Raikkonen, Williams and the shares

By on Thursday, November 17, 2011

Kimi Raikkonen. Photo credit: Ferrari S.p.A.

The 2012 silly season seems to be centered on the possible return of Kimi Raikkonen to the F1 circus, driving a Williams-Renault. He would replace veteran Rubens Barrichello, since Pastor Maldonado and the substantial PDVSA sponsorship that he brings has practically secured him a seat with the team. Rumours even went as far as confirming that the deal between Raikkonen and Williams, which involved important Qatari sponsorship, was already signed and would be announced during the Abu Dhabi GP weekend.

But the Abu Dhabi Grand Prix came and went, and yet no announcement was made. Moreover, Raikkonen admitted last weekend during Wales Rally GB that he might keep on rallying next season. Furthermore, the German magazine Auto, Motor und Sport reports that Raikkonen contacted Renault between the India and Abu Dhabi GPs, which indicates that no deal has been signed yet. Additionally, according to Autosport, Williams insiders say that Valteri Bottas will get to race in 2012 next to Maldonado, if he impresses the team during the Young Driver Tests at the Yas Marina Circuit.

So, is this story just a little diversion invented by the media to fill pages now that the championship has already been decided? Luckily, it does not seem to be the case. Toto Wolff, one of Williams’ partners, as well as Raikkonen have admitted that talks have been held on the matter, although Wolff mysteriously told Austria's largest newspaper, Kronen Zeitung that the decision regarding drivers would be a "strategic" one.

What does Wolff mean by "strategic decision"? How is it possible that the options the team are considering are as different as a world champion and a rookie? Does it make any sense for Raikkonen to drive for Williams, a team that seems to be going backwards and are now experiencing its worst period ever? Although many people in the paddock have admitted they would happily welcome the Iceman back - Michael Schumacher and Raikkonen’s ex-bosses Martin Whitmarsh, Stefano Domenicali and Peter Sauber, there are many unanswered questions regarding this matter. Sauber, although looking forward to seeing the 2007 Formula One World Champion back, could not hide his doubts during an interview with Blick. “But Kimi needs to be motivated, or his comeback will not work. And Kimi is surely motivated only in a top car”, the Swiss said.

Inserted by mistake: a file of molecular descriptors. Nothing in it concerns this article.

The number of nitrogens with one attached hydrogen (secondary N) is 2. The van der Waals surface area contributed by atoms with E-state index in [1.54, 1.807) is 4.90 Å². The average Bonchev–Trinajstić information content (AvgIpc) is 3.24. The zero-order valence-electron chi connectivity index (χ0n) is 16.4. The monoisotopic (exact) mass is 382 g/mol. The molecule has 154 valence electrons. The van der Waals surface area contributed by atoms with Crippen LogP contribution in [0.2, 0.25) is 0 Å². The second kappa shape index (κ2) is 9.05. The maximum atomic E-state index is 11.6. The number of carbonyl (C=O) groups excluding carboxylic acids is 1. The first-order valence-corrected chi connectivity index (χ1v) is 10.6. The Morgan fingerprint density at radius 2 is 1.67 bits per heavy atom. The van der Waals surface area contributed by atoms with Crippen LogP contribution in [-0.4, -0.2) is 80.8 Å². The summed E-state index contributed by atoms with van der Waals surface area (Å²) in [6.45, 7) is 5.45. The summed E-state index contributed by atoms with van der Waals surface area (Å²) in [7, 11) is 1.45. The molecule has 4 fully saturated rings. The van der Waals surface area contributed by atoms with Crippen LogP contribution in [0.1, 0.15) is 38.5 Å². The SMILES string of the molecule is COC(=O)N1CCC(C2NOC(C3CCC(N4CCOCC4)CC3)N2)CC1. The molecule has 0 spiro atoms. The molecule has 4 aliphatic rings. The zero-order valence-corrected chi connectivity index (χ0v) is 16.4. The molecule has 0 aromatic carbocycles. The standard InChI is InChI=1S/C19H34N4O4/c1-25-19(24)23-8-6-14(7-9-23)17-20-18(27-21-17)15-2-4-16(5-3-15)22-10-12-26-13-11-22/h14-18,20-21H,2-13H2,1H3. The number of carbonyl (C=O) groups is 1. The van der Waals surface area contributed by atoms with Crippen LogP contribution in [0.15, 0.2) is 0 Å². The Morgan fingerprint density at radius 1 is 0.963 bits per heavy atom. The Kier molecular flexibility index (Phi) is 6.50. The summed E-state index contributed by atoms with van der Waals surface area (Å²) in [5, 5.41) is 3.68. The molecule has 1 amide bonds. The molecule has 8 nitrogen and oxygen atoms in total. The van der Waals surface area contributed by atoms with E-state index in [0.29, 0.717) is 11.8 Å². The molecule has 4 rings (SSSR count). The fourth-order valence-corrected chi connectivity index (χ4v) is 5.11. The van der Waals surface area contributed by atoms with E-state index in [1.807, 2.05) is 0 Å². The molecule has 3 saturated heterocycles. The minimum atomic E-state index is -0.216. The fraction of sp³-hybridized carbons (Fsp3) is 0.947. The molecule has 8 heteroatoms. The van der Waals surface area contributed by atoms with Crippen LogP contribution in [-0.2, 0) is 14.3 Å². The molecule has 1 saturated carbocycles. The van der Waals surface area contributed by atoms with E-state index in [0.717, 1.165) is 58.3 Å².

Ice1 Racing driver Kimi Raikkonen

At the moment, it does not look like Williams can provide Raikkonen with a top car. The team hit an all-time low during the last race when both cars had to start from the last row of the grid. Trying to go back to the success of the old glory days, Williams is involved in a radical reorganization; several changes have been made in key positions of the technical department and Renault will be their new engine supplier next year. The addition of a world champion driving the car could also motivate their employees. But all those changes cannot guarantee the success of the team. And even if everything works well, it will take time until podiums and victories arrive.

So why is Raikkonen interested in driving for Williams? According to British F1 journalist, Joe Saward and Auto, Motor und Sport, the Finn is interested because he wants equity in the team. That would make some sense because Raikkonen and his managers have owned Raikkonen Robertson Racing, a British Formula 3 team from 2004 to 2010. Additionally, at the moment, he is also the owner of ICE1 Racing, the team he drives with in the World Rally Championship, which also has a motocross division.

According to Auto, Motor und Sport, wealthy businessmen from the Middle East are interested in buying part of an F1 team - up to 20% according to some sources - and they would be backing Raikkonen in his new F1 adventure. Given that Williams shares have been floated on the Frankfurt stock exchange since March, it would be the ideal team to buy into. This would explain why Wolff talked about a “strategic” decision when he was asked about the possibility of Raikkonen joining the team. Raikkonen's contact with Renault would mean that Williams is not too willing to sell, though.

Will they be able to reach an agreement? Will Raikkonen drive for Williams if they do not give him the equity he is asking for? The whole issue could turn out to be very relevant for the team if problems arise with the Venezuelan sponsorship from PDVSA, rumoured to be in the tens of millions of dollars a year. A Venezuelan congressman thinks the sponsorship deal might be illegal...


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